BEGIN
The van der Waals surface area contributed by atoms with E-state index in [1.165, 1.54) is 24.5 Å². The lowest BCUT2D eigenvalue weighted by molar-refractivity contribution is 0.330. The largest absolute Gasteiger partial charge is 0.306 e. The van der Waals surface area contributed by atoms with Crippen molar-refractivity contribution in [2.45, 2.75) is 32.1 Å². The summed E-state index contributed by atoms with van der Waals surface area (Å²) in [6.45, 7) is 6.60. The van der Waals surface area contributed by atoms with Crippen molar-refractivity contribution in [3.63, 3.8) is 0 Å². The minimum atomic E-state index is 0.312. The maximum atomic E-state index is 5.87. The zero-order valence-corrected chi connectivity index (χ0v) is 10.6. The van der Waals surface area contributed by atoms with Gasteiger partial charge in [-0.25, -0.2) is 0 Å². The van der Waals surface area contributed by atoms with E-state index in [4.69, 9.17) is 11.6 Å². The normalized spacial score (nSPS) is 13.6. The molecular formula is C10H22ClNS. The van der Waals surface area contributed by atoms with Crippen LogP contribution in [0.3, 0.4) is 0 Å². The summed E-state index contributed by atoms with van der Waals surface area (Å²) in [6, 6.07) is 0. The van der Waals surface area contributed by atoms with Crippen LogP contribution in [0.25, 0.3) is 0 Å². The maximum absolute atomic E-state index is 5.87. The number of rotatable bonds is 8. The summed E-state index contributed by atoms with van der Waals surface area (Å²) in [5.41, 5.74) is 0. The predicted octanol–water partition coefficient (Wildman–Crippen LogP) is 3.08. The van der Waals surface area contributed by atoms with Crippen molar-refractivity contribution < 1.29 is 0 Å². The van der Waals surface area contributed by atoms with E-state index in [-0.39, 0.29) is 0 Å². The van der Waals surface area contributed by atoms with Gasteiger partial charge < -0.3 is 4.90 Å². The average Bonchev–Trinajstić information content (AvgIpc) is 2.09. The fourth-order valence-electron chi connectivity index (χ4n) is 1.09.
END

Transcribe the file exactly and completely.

The van der Waals surface area contributed by atoms with E-state index in [1.165, 1.54) is 24.5 Å². The lowest BCUT2D eigenvalue weighted by molar-refractivity contribution is 0.330. The largest absolute Gasteiger partial charge is 0.306 e. The van der Waals surface area contributed by atoms with Crippen molar-refractivity contribution in [2.45, 2.75) is 32.1 Å². The summed E-state index contributed by atoms with van der Waals surface area (Å²) in [6.45, 7) is 6.60. The van der Waals surface area contributed by atoms with Crippen molar-refractivity contribution in [3.63, 3.8) is 0 Å². The minimum atomic E-state index is 0.312. The maximum atomic E-state index is 5.87. The zero-order valence-corrected chi connectivity index (χ0v) is 10.6. The van der Waals surface area contributed by atoms with Gasteiger partial charge in [-0.25, -0.2) is 0 Å². The van der Waals surface area contributed by atoms with E-state index in [4.69, 9.17) is 11.6 Å². The normalized spacial score (nSPS) is 13.6. The molecular formula is C10H22ClNS. The van der Waals surface area contributed by atoms with Crippen LogP contribution in [0.3, 0.4) is 0 Å². The summed E-state index contributed by atoms with van der Waals surface area (Å²) in [6, 6.07) is 0. The van der Waals surface area contributed by atoms with Crippen LogP contribution in [0.25, 0.3) is 0 Å². The maximum absolute atomic E-state index is 5.87. The number of rotatable bonds is 8. The summed E-state index contributed by atoms with van der Waals surface area (Å²) in [5.41, 5.74) is 0. The predicted octanol–water partition coefficient (Wildman–Crippen LogP) is 3.08. The van der Waals surface area contributed by atoms with Crippen molar-refractivity contribution < 1.29 is 0 Å². The van der Waals surface area contributed by atoms with E-state index in [-0.39, 0.29) is 0 Å². The van der Waals surface area contributed by atoms with Gasteiger partial charge < -0.3 is 4.90 Å². The average Bonchev–Trinajstić information content (AvgIpc) is 2.09. The fourth-order valence-electron chi connectivity index (χ4n) is 1.09.